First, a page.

The US cruise industry generates over $30 billion a year in revenue. Each ship visit can add around $1 million to the local economy. There are close to 200 cruise ships that bring over 14 million passengers to a handful of small island nations in the Caribbean Basin and The Bahamas. Some of the islands are quite small. The island of St Martin is 87 square kilometers and divided between two countries; France and the Kingdom of the Netherlands. For many of the islands In the Caribbean, cruise tourism is the only source of income.
All the shipboard marketing. including the port talks. are owned and run by independent contractors who hire and train the shopping experts and port lecturers. They also provide training to cruise directors and other crew members who work directly with passengers. They collect the commissions and fees, splitting the profits with the cruise line.
Not all stores participate in cruise promotions but the ones that do will see more traffic and more sales but at a much higher cost. Other stores believe their own marketing and reputation will draw customers and don’t feel the need to partner with the promoters. Still others are quite happy with the overflow from everyone else’s marketing efforts.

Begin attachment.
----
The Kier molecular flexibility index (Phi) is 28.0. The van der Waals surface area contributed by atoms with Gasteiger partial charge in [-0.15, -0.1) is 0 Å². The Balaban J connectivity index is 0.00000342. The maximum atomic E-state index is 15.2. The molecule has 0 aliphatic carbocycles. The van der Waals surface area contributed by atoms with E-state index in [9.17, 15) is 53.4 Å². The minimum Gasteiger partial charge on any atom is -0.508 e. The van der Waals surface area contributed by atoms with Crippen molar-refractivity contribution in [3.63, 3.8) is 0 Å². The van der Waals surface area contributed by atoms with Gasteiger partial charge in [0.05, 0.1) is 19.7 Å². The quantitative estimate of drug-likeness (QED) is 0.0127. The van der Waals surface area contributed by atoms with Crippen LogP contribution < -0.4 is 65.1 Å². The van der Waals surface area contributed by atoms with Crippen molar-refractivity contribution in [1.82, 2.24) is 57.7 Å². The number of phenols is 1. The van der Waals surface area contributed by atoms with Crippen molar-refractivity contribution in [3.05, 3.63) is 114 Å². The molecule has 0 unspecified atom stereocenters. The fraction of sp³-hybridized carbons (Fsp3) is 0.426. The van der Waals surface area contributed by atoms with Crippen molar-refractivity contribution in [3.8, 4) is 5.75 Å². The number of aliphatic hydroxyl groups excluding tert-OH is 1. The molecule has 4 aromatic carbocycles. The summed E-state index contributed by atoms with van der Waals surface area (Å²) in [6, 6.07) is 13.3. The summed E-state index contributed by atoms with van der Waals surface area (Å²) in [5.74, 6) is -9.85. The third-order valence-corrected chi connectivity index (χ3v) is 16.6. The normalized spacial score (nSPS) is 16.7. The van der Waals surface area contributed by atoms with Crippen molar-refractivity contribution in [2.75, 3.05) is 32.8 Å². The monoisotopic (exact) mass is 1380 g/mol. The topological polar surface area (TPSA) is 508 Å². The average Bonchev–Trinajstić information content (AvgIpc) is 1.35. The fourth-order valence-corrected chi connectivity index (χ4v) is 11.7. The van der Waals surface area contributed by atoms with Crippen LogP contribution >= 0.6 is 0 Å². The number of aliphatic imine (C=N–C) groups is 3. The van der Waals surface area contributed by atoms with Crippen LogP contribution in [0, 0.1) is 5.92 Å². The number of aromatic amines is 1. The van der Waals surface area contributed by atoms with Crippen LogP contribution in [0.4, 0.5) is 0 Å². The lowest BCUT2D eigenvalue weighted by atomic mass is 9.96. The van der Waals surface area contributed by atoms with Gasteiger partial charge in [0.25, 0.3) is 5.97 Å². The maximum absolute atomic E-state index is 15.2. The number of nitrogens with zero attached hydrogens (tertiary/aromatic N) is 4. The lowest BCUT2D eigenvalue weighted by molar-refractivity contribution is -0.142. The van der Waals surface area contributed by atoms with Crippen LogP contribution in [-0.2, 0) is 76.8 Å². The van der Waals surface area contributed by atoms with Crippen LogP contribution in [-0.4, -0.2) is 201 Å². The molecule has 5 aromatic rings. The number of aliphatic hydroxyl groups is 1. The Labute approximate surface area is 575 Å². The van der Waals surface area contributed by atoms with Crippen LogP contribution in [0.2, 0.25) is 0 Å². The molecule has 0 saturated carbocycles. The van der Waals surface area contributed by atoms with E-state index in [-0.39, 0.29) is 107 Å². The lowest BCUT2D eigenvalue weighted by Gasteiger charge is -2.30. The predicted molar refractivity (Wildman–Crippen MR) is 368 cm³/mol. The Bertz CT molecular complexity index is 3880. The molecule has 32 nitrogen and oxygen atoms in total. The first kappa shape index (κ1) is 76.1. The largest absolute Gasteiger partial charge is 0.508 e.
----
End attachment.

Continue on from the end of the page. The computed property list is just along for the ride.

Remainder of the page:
The Caribbean jewelry industry is a confusing and misunderstood market. The Caribbean has been associated with gold, gems and jewelry since the days of the pirates. Eventually the pirates became legitimate merchants and shippers, creating Duty-Free ports to encourage trading.
Many US jewelers tend to dismiss the Caribbean jewelers as nothing more than latter day pirates. While there are some stores that may have less than ideal ethics and business practices, the majority of the stores are sincere, honest, family run businesses. Some of the larger chains are very well run and professional.
This is not a small market of tourist trinkets. There are some serious sales being made. A small family run store will need to have over $1 million in sales to survive. Annual revenues in the $5-10 million range are typical. Six-figure days can happen at any time. For the more exclusive stores, seven figure single items will sell more often than you might think.
These floating jewelry selling machines have been operating for several decades, perfecting their systems and driving jewelry sales. It worked beautifully and built a massive retail jewelry industry. But the market is changing and neither the promoters nor retailers have caught on. There is an understandable reluctance to change something that has worked for generations. The machine will keep churning out the shoppers; it’s up to the stores to figure out how to continue catching them.
Cruising is becoming popular in Asia, but the emphasis is still more on touring rather than jewelry consumption. I am sure they have strong local product promotions appropriate to each country but the intense promotion of jewelry that we see in the Caribbean has not hit the Asian ports. yet. But it will.